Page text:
Sucking brèast does not prevent brèast cancer

Dr (Mrs) Beatrice Wiafe Addai

Dr (Mrs) Beatrice Wiafe Addai, CEO, Peace and Love Hospitals

The CEO of the Peace and Love Hospitals, Dr (Mrs) Beatrice Wiafe Addai has debunked rumours that sucking of brèast prevents breast cancer.

Speaking at a seminar organized by the Ministry of Transport, the Consultant Breast Surgeon denied media reports some two years ago that sucking of brèast reduced the risk of brèast cancer infection.

The supported BBC report which was carried by the media Joy Fm in August 2010 revealed that brèast sucking by men and women can reduce the risk of developing brèast cancer for both sèxes. The report further promoted brèast sucking.

Dr Wiafe Addai who is also the president of Brèast Care International, dismissed the research saying there is no such thing as brèast sucking to reduce brèast cancer. “The research is a big lie. My outfit followed the story and I personally made calls to my friends outside the country and no one seems to know about it. How can we explain scientifically that sucking of brèast avoids brèast cancer? It is not true. There is no primary prevention for brèast cancer yet,” She yelled.

Answering question on men sucking brèast, Dr Wiafe had this to say “they say men do not stop brèastfeeding, so they are our last borns. We can’t stop them from doing that and it is obvious that it is a game enjoyed by all. Men when it comes to that stage their mind is not there, so if you keep quiet, they think you are enjoying it, so they will do it more. We should all be careful of how we handle the brèast. It is a soft organ and should be handled with care. Women should not suffer at the expense of their husband’s enjoyment,” She advised.

In an exclusive interview with the General Telegraph ,  the consultant surgeon disclosed that the country does not owe a Cancer registry, this she blamed on the fact that cancers has not been the countries priority for a long period of time. She added that this defect makes it difficult to account for the number of cancer cases reported yearly. In addition, the inadequacy of mammograms and trained personnel’s in all the regions to help in screening processes makes it difficult to create awareness.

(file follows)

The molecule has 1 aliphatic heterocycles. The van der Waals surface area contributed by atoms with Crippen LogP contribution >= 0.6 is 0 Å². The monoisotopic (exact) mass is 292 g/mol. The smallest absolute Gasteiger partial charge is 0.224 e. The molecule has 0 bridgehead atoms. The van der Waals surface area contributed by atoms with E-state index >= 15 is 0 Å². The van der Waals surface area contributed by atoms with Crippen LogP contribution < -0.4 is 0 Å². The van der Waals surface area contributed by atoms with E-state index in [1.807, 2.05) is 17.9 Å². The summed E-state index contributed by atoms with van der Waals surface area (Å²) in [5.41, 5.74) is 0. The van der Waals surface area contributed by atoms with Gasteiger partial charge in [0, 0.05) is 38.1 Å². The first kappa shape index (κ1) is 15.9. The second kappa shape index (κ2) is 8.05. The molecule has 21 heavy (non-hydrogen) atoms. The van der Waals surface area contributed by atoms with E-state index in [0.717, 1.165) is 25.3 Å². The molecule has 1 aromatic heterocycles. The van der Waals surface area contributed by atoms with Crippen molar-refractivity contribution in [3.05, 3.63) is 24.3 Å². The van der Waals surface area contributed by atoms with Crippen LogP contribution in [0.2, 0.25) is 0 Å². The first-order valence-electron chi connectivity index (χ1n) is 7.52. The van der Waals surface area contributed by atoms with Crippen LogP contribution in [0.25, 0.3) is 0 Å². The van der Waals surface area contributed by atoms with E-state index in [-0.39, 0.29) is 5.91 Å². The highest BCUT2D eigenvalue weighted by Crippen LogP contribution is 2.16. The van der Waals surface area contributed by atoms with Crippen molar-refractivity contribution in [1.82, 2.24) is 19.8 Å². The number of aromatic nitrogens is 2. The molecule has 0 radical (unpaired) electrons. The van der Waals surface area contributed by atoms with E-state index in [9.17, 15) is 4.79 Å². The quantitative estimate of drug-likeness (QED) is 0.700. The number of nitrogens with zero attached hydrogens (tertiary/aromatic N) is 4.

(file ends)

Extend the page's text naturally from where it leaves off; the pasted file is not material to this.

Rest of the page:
Dr. Wiafe Addai disclosed that the National Health Insurance caters for the medications for breast cancer, but does not cover the screening process; she was however optimistic that per the president’s promise last Saturday at the walk, the screening will be included in the health insurance.

Touching on some risk factors for breast cancer, Dr Wiafe advice women to desist from applying unknown pomade to their brèasts, pushing their brèasts up and wearing brassieres with rings in them, adding that they can be worn once in a while, but not always. She further enumerated that the use of some Agricultural products, like DDT which have been banned the world over  and the impact from the environment are few of the risk factors  for brèast cancer, since there is no known cause.

When asked if her aim for embarking on awareness creation for 12 years has been achieved, she disclosed that 12 years is short a time to achieve the aim of awareness creation. “12 years in the life of an organization is a long time but not much. In our part of the world where we have myths and misconceptions surrounding the disease there is the need to do more. Creating awareness helps reduce fear and demystify rumors surrounding the diseases”.

“Five years back, we were not getting survivors, but now we have and they are bold and we still have a lot of work to do. I believe together we can make an impact. We don’t want to see women come to the hospital with breast cancer in the worst form. We could not wait for them to come to the hospital, so we had to do that. She emphasized”.

Dr. Wiafe Addai called for the use of the private public partnership (PPP) among individuals and private institutions to help in creating awareness. According to her, her outfit aside creating awareness has trained 100 nurses for the ministry of health and is hoping to do more. Currently there are over 500 cancer survivors in an association who act as counselors and help in the awareness creation.

One of such survivors Raheemah Quaye who also is Miss Brèast Cancer survivor 2012/2013 shared her experience on how her husband abandoned her and her family also stigmatized her thinking she was infected with HIV/AIDS.

Mrs Quaye thanked Dr Wiafe Addai for helping her stay alive and encouraged all women that  one could live  through brèast cancer.

By Eyra Doe / The General Telegraph

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